Against Apocalypticism

Well, I am glad we dodged the Mayan Apocalypse. I wager that you are too. Having the Earth's polarity suddenly reverse, being sucked into outer space, or being plowed over by a mysterious rogue planet would have been awful ways to end our civilization.

Most people probably took the Mayan Apocalypse as light-heartedly as I did, though clearly there were some who really thought the end was nigh.

What worries me, however, is that this story, which became a preoccupation of at least a few, is symptomatic of a more pathological apocalypticism that has begun to permeate American culture.

If modern American apocalypticism has a clearly identifiable source, it is in the dispensationalist branch of American fundamentalism. This movement has its deep origins in the middle 19th century, when the British preacher John Nelson Darby proposed that the Bible might be read as a kind of secret code which conveys, to those who know how to connect the dots, knowledge of the end times.

Migrating to American shores in the early 20th century, this movement enjoyed some thrilling success at revival meetings and helped to shape early pentecostalism, but it remained on the fringes of American Protestantism until sometime after World War II. In its most popular contemporary form, this apocalypticism applies a painful literalism to the Book of Revelations, St. Paul's letters and other biblical texts to predict that a rapture is imminent in which the righteous will be swept up into heaven (naked, we are solemnly assured), where they will be spared the tribulations about to befall the Earth. There will then follow a climactic war between the forces of Anti-Christ and the armies of God culminating in Jesus' final triumph at the end of days. (An excellent history of the early history of this movement can be found in Gary J. Dorrien, "The Remaking of Evangelical Theology," pp. 28-32.)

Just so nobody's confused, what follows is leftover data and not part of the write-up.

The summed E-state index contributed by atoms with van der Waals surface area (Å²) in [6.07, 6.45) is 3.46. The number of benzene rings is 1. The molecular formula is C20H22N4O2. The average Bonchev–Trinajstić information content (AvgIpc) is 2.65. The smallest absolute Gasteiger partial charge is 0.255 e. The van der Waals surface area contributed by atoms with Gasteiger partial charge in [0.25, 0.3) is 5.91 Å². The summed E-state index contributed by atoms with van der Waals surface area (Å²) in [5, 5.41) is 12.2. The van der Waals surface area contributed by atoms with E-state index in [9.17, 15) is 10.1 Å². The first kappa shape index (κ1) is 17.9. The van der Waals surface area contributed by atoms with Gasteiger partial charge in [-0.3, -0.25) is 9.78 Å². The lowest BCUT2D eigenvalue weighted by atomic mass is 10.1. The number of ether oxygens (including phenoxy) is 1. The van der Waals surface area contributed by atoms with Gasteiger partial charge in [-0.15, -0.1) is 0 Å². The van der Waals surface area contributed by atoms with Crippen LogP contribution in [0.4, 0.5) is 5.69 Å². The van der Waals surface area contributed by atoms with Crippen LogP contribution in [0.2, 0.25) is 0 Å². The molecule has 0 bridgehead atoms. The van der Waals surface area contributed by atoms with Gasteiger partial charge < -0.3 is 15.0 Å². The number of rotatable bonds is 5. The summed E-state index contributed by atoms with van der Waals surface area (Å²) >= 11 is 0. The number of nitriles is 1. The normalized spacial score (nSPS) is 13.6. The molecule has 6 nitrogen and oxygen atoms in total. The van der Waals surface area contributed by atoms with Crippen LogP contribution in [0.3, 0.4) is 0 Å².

I personally reject this view of Christianity. On such matters as the end of the world, I much prefer the actual teaching of Jesus Christ -- we know not the day or the hour. To treat the Bible as a magic key for unlocking the mysteries of the end times has always struck me as vaguely blasphemous. In my mind, the apocalyptic texts of the Bible should be understood metaphorically, as reminders that life is fragile, the world is finite, and that we must shepherd and sustain this tiny blue-gray speck of rock and dust we inhabit in a vast and hostile cosmos. It is surely an error to read these texts the way the apocalypticists do.